Stand for Alaska (SFA) campaign manager Kati Capozzi said, “We have long expected this measure to be approved to go before Alaska voters later this year."

Capozzi said, “This misguided and poorly written ballot measure is ripe with unintended consequences that will cause havoc in Alaska’s communities and in how we live our lives, both in urban and rural Alaska. It’s clear the language of this measure puts important development projects at risk. But, it also negatively impacts public infrastructure projects such as roads, airports, ports, pipelines and wastewater treatment facilities."

“We look forward to a robust discussion in the coming months so voters will learn that this proposed ballot measure is not what it claims to be. Our job will be to help voters understand the negative impacts this flawed proposal will have on Alaska and Alaskans,” said Capozzi.

The group Stand for Alaska (SFA) is a broad statewide coalition, including Alaska Native corporations, trade unions, business and industry organizations and a growing coalition of Alaskans concerned about the state’s economic future. [End of Update]

Nearly 42,000 signatures were verified from all 40 legislative districts for the Salmon Initiative, the first time in at least 15 years that a ballot initiative has surpassed the minimum signatures required in every district according to ballot initiative sponsors. The initiative would update an ineffective state law governing development in salmon habitat. It’s now slated for a vote later this year. 

“Alaskans have spoken and the message is clear: salmon is our way of life, a cornerstone of our culture and economy. Economic development is necessary, but protecting salmon habitat is too,” said Stephanie Quinn-Davidson, Yes for Salmon ballot sponsor and director of the Yukon River Inter-Tribal Fish Commission. “We understand what it’s like to experience serious declines in salmon runs – we’ve seen it in king runs statewide - and that's for reasons that are out of our control. Promoting responsible development is something we can control and is the most important proactive step we can take to keep our runs strong. And now we officially have the chance to vote on this critical issue.” - More...
Sunday PM - March 18, 2018


Southeast Alaska:
Forest Service Interim Chief Announces new Acting Regional Forester for Alaska Region - USDA Forest Service Interim Chief Vicki Christiansen announced Friday the appointment of David Schmid as acting regional forester for the Forest Service’s Alaska Region. As regional forester, Schmid will oversee management of more than 22 million acres of National Forest System lands in Southcentral and Southeast Alaska. 

Schmid replaces Beth Pendleton, who will retire in April after serving as Alaska Regional Forester for eight years. Pendleton served in several key positions in the Alaska Region, including Deputy Regional Forester for Operations and Director for Recreation, Lands, and Minerals. Pendleton also served as the Acting Associate Chief of the agency in Washington, DC, during the transition to the current administration.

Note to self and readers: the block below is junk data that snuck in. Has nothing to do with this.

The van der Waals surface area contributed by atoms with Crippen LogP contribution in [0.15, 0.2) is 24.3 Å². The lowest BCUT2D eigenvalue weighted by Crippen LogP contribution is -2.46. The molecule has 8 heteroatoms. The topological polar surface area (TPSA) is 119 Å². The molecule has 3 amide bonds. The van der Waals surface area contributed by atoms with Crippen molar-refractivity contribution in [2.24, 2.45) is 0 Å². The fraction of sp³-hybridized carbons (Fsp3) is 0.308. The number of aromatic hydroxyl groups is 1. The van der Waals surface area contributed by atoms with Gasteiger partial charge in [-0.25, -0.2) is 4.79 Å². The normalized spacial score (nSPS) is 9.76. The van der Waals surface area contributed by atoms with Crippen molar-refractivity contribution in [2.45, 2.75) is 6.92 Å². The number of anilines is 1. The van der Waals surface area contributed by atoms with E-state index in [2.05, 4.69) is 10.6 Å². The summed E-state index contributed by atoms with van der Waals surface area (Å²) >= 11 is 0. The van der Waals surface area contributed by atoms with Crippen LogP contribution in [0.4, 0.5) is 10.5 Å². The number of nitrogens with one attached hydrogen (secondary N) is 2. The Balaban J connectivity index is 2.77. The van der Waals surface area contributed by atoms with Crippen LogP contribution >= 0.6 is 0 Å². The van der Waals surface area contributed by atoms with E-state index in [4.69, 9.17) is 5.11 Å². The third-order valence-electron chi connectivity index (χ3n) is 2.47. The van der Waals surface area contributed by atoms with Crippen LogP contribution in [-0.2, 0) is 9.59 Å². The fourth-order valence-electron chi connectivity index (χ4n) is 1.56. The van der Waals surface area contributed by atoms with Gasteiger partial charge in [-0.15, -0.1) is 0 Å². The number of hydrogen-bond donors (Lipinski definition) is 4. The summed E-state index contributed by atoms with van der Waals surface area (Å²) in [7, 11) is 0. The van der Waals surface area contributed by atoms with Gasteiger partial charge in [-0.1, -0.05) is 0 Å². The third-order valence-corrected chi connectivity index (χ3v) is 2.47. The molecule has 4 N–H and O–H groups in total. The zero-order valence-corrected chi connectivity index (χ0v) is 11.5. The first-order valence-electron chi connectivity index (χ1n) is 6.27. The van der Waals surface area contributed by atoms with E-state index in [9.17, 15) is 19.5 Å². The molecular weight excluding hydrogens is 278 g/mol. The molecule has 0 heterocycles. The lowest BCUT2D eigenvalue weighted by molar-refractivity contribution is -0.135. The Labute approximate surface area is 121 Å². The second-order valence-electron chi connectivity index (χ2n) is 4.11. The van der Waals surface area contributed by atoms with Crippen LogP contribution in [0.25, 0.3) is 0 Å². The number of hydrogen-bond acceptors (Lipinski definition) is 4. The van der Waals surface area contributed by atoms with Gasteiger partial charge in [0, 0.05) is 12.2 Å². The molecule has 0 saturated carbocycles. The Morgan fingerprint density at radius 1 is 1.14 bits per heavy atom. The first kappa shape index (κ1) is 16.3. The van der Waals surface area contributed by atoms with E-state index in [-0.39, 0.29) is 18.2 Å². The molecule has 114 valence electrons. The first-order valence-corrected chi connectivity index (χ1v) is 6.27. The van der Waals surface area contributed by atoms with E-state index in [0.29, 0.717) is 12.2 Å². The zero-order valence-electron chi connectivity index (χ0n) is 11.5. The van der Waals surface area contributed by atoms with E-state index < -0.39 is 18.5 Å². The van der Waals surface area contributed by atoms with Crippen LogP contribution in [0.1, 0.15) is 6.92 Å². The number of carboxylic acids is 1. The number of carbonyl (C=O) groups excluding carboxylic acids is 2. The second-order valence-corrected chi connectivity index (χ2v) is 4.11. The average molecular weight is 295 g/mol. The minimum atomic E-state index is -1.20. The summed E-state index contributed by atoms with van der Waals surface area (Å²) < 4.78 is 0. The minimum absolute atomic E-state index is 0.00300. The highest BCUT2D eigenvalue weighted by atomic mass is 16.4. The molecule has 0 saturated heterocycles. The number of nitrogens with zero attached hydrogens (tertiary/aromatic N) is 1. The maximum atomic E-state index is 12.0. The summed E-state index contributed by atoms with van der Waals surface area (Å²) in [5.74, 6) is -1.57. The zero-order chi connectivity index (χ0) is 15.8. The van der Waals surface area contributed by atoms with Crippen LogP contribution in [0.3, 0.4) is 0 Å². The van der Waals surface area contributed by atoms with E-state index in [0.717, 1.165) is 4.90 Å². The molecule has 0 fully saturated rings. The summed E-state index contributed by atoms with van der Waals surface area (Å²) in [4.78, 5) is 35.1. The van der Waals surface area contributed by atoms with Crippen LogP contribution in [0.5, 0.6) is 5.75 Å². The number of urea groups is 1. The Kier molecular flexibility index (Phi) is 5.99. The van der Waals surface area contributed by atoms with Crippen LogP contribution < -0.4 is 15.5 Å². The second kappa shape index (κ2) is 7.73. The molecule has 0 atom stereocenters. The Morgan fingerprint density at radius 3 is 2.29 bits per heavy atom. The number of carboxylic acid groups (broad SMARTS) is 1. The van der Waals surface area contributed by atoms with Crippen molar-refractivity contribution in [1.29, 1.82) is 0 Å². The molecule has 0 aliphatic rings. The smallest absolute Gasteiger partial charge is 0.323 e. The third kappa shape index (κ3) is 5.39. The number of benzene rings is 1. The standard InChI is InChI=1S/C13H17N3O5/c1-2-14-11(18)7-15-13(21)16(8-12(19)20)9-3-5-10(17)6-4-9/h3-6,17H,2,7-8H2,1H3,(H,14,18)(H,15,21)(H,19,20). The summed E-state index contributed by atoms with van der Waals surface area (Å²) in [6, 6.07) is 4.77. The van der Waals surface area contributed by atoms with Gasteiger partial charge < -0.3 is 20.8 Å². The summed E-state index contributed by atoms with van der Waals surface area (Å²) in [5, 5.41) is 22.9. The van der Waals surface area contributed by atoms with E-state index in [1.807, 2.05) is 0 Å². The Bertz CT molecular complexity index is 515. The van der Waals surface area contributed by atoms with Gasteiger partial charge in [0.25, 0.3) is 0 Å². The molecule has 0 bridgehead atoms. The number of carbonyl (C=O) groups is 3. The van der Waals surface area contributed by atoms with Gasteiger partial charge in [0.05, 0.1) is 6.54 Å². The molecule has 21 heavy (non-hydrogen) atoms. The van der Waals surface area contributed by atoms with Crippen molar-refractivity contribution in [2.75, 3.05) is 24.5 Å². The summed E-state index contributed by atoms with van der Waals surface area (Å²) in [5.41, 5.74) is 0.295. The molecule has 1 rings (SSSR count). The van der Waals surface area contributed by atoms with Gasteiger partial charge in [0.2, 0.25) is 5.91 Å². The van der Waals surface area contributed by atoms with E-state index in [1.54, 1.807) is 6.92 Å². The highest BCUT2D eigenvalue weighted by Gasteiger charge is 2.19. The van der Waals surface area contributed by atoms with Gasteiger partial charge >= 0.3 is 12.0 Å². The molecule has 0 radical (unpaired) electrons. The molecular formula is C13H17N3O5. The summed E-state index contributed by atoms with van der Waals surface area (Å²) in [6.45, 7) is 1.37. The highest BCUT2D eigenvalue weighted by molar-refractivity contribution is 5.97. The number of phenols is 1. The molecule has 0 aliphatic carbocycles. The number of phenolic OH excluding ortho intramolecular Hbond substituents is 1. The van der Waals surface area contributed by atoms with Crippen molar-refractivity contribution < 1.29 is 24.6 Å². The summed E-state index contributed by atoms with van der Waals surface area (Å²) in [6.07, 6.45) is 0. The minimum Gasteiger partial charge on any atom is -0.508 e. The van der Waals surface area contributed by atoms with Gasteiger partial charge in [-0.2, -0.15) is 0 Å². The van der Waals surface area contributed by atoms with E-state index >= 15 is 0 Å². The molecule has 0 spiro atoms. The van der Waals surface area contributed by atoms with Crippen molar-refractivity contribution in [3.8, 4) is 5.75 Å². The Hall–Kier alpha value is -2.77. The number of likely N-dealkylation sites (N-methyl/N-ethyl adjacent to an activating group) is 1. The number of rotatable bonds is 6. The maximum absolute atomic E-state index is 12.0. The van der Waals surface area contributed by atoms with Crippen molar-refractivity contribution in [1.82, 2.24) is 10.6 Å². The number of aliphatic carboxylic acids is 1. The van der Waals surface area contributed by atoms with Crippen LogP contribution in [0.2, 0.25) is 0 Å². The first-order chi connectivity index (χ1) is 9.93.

“David’s more than 30 years of Forest Service experience make him exceptionally well qualified for this job,” Christiansen said. “His natural resources work and 23 years spent on the Chugach and Tongass National Forests make him especially well-suited for the Alaska region, and I am very pleased he is bringing that experience to this role.” - More...
Sunday PM - March 18, 2018  

Alaska: Alaska Division of Elections to Host First Language Summit - The Alaska Division of Elections will host its first language summit March 19-20 in Anchorage. The goal is for participants to learn about the division’s efforts to increase language assistance along with Alaska Native languages preservation and revitalization efforts.

Lt. Governor Byron Mallott said, “I’m encouraged to see the Alaska Division of Elections provide a meaningful focus on language and real world application of language assistance as part of a bedrock of our democracy - the privilege of voting in local, state and federal elections.”

The event centers around in-depth panel discussions and presentations on voting rights, legal framework for language assistance, demographic shifts in Alaska and strategy for future translations in the DOE’s language program. Speakers and panelists include: Liz Medicine Crow, President/CEO First Alaskans Institute, Natalie Landreth, attorney with Native American Rights Fund, and Tammy Patrick with the Democracy Fund, and Christy McCormick, Commissioner with U.S. Election Assistance Commission among others. - More...
Sunday PM - March 18, 2018




TOM PURCELL: Ready to Support Socialism - Come 2035 - My golden years are shaping up to be way better than I expected.

CNBC reports the U.S. Census Bureau projects that in 2035, adults over age 65 will outnumber children under age 18 for the first time in U.S. history.

I will be 72 in 2035 - if taxes don't kill me before then - and it will be the most glorious time of my life.

It will be glorious, partly, because surveys show that Americans are happiest in their old age.

It will be glorious, partly, because I'll be debt-free. All my risks, sacrifices and investments over the years (rental properties, etc.) will finally pay me back.

But being 72 will be glorious mostly because I'll be part of a massive geezer voting bloc that will force younger generations to fund my government largesse.

The irony of this demographic shift is delicious.

Take millennials, ages 20 to 35. The Census Bureau expects them to become America's largest generation in 2019.

In 2016, reports The Washington Post, more millennials voted for "progressive" Bernie Sanders than for Donald Trump and Hillary Clinton combined.

According to a 2017 YouGov study commissioned by the Victims of Communism Memorial Foundation, 44 percent of millennials would prefer to live in a socialist country - 7 percent would prefer communism.

Only 42 percent favor capitalism, the system that produced the incredible wealth that millions of Americans take for granted today.

To be sure, the views each of us holds are influenced by our generation, and younger generations see things differently than I do. - More...
Sunday PM - March 18, 2018

jpg Phil Kerpen